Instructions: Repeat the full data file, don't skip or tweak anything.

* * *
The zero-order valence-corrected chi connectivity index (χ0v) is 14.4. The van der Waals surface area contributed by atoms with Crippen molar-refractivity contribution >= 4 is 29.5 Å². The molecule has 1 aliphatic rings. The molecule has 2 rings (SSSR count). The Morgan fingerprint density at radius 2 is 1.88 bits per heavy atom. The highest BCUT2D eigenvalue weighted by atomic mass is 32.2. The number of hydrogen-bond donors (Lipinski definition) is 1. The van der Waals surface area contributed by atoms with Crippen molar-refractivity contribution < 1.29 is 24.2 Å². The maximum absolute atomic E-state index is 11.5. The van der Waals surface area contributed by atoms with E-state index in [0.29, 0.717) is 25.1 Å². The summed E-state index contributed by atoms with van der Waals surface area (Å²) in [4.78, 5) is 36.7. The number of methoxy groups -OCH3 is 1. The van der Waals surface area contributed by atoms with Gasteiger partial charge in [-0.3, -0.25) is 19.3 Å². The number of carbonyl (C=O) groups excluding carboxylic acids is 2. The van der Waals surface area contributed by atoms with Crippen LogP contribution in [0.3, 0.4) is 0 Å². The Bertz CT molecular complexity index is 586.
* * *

The zero-order valence-corrected chi connectivity index (χ0v) is 14.4. The van der Waals surface area contributed by atoms with Crippen molar-refractivity contribution >= 4 is 29.5 Å². The molecule has 1 aliphatic rings. The molecule has 2 rings (SSSR count). The Morgan fingerprint density at radius 2 is 1.88 bits per heavy atom. The highest BCUT2D eigenvalue weighted by atomic mass is 32.2. The number of hydrogen-bond donors (Lipinski definition) is 1. The van der Waals surface area contributed by atoms with Crippen molar-refractivity contribution < 1.29 is 24.2 Å². The maximum absolute atomic E-state index is 11.5. The van der Waals surface area contributed by atoms with E-state index in [0.29, 0.717) is 25.1 Å². The summed E-state index contributed by atoms with van der Waals surface area (Å²) in [4.78, 5) is 36.7. The number of methoxy groups -OCH3 is 1. The van der Waals surface area contributed by atoms with Gasteiger partial charge in [-0.3, -0.25) is 19.3 Å². The number of carbonyl (C=O) groups excluding carboxylic acids is 2. The van der Waals surface area contributed by atoms with Crippen LogP contribution in [0.3, 0.4) is 0 Å². The Bertz CT molecular complexity index is 586.